“I tend to be self-absorbed…” he said, stating the obvious. “…except as it affects Bianca.” His words had slowed so that each one carried extra weight.
“Really?” This was so none of her business, but from the moment he’d stormed into her yard, he’d raised her hackles. Or maybe she was simply enjoying the freedom of someone glaring at her instead of regarding her with pity. “Dragging a pregnant woman away from her home to a town that doesn’t even have a doctor?”
His ego was too big to be put on the defensive, and he brushed that aside. “She’s not due for another two months, and she’ll have the best care. What she needs most right now is rest and quiet.” His eyes, the unfriendly gray of a winter sky just before a snowstorm, met hers. “I know she invited you to the house, but I’m withdrawing the invitation.”
Instead of backing away as any normal person would, she pressed. “Why is that?”
“I told you. She needs rest.”
“These days healthy pregnant women are advised to stay active. Isn’t that what her doctor recommended?”
His slight hesitation might have been imperceptible to someone who hadn’t been trained to observe, but not to her. “Bianca’s doctor wants the best for her, and I’m making sure she gets it.” With a curt nod, he walked away, his strong musculature and purposeful stride giving him the look of a man who’d been designed by God to weld girders or pump petroleum instead of creating some of the twenty-first century’s most memorable street art.
Bianca had said he was “overprotective,” but this seemed more like smothering. Something felt wrong between these two.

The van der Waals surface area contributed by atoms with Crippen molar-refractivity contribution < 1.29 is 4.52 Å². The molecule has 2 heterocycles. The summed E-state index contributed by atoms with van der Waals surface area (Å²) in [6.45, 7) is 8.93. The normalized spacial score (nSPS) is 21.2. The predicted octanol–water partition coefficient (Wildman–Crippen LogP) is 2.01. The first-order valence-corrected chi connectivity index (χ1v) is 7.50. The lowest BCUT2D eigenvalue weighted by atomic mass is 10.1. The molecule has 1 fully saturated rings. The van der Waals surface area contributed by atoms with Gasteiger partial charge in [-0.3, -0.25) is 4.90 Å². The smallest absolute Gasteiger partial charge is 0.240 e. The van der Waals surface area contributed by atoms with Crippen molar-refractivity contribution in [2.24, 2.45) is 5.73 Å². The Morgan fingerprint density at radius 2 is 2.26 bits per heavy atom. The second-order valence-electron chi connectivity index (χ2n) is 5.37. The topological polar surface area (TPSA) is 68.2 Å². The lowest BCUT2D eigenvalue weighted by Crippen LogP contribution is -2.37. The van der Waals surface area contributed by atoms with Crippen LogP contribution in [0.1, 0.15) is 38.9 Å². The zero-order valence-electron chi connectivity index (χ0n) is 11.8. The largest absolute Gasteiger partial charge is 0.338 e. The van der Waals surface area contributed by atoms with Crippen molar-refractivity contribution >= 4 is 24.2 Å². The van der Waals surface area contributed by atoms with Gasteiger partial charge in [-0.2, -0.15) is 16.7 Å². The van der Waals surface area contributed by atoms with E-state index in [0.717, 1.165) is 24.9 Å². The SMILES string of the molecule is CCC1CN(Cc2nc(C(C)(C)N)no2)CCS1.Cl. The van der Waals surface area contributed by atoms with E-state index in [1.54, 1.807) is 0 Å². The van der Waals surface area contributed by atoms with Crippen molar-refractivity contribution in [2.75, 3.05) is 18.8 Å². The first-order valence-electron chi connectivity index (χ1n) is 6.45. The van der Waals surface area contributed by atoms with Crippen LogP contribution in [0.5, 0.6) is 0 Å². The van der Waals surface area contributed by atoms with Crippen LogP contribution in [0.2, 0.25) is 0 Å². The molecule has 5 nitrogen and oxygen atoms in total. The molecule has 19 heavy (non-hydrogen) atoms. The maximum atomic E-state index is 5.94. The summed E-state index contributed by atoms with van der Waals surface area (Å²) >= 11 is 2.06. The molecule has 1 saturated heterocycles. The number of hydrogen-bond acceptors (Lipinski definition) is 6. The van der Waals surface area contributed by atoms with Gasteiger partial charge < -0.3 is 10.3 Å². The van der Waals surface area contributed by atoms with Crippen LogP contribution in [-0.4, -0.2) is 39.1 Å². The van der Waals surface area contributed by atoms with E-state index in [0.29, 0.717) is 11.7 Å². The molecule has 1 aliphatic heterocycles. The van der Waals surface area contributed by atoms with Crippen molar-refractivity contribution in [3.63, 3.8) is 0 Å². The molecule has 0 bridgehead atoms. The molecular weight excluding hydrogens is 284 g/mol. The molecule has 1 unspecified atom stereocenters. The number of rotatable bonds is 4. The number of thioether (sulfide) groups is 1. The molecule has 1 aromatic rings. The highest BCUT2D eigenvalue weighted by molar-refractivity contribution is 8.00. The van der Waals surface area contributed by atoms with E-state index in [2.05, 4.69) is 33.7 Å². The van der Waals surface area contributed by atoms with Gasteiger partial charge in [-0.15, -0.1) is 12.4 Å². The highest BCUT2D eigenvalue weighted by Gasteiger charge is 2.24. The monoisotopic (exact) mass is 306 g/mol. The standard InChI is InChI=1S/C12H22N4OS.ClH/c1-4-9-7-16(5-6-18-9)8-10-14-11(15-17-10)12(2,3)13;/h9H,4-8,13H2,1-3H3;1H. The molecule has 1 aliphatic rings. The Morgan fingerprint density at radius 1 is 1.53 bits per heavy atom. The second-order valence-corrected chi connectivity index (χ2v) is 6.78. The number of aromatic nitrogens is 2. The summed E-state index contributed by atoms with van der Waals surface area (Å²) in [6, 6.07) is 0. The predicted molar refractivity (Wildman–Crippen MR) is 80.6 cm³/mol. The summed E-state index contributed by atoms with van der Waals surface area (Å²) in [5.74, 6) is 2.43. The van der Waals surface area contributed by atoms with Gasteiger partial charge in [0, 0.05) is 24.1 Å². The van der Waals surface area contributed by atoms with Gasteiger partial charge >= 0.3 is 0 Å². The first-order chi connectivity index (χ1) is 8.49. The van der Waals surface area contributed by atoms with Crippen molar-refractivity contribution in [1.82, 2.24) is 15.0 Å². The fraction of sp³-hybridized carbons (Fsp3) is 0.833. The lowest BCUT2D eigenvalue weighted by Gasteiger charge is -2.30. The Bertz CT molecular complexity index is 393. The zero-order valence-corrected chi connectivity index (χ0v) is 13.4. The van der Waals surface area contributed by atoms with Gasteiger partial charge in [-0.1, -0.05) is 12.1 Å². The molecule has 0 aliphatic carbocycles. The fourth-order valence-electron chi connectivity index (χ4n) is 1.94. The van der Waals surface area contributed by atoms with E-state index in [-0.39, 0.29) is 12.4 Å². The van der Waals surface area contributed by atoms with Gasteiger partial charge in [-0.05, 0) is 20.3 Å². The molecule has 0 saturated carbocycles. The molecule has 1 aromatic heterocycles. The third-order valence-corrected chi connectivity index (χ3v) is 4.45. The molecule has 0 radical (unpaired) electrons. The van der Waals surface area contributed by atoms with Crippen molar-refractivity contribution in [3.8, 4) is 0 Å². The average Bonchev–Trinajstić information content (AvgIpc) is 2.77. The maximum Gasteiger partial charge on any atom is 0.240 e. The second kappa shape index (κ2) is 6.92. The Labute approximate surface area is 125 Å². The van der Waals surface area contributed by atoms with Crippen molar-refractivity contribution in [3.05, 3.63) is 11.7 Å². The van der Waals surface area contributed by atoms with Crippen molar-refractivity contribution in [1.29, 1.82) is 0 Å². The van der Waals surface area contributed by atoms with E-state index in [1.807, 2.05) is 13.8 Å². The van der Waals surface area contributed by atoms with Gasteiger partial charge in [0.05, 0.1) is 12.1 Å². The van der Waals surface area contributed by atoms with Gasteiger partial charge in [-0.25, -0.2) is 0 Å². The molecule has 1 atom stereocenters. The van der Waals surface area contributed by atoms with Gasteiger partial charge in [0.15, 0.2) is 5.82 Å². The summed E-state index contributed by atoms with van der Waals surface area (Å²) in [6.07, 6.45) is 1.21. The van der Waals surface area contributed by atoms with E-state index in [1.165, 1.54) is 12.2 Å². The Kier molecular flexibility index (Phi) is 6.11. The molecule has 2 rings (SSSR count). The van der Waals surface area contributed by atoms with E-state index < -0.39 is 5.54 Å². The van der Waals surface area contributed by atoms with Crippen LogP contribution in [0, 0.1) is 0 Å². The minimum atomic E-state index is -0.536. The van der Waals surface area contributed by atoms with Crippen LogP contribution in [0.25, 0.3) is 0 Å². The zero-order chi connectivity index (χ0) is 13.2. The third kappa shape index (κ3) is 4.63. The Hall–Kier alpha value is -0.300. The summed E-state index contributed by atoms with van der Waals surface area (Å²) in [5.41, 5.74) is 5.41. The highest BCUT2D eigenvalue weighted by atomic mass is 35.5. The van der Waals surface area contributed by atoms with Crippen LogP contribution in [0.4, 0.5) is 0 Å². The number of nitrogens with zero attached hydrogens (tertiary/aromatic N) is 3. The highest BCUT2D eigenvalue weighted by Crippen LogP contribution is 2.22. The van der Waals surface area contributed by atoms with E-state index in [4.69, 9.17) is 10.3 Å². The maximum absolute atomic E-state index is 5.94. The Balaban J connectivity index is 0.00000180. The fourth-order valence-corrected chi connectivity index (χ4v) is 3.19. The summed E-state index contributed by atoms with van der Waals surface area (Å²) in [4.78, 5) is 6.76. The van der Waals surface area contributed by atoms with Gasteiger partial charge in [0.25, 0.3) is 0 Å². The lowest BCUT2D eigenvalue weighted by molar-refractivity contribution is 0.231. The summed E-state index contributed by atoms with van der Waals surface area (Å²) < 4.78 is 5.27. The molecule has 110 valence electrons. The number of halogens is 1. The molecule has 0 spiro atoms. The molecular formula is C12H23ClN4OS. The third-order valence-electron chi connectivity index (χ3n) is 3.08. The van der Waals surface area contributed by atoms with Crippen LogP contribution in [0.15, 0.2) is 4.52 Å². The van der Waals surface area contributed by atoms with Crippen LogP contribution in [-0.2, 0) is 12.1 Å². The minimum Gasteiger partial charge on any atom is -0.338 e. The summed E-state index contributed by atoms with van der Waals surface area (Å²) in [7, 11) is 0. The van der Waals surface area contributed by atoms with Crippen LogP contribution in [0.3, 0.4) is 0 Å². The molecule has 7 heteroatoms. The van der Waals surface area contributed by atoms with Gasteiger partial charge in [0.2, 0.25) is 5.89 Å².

A muddy pickup sped past blowing exhaust. Tess had come to town for doughnuts, not to become enmeshed in other peoples’ lives, and she returned her attention to the sign in the window.
She was a midwife. Any day now, her anger, her despair, would fade into resignation. It had to. And as soon as that happened, she’d be ready to look for work in her field. She’d find a job that would let her recapture the satisfaction of helping vulnerable mothers give birth.
She didn’t need to go back to work yet, so why was she staring at the sign as if her whole messy world had been reduced to this backwater coffee shop?
Because she was scared. The solitude on Runaway Mountain that she’d thought would give her new life wasn’t working out. It had become too tempting to stay in bed. To eat doughnuts and dance in the rain. Last week, she’d gone four days before she’d remembered to take a shower.
The bitter swell of self-disgust ballooning inside her forced her through the door. She could either ask about the job, or—a better idea—she could buy a doughnut and leave.
But Tess Hartsong doesn’t leave. Instead, she takes her first step into a challenging new life. A life that will force her to deal with a fairy-tale sprite who has too many secrets, a helpless infant, a passel of curious teens, a family of survivalists, and a town suspicious of outsiders, especially one as headstrong as Tess. Then there’s the biggest challenge of all, Ian Hamilton North, IV. Like Tess, he’s come to Runaway Mountain to escape.
Good luck with that.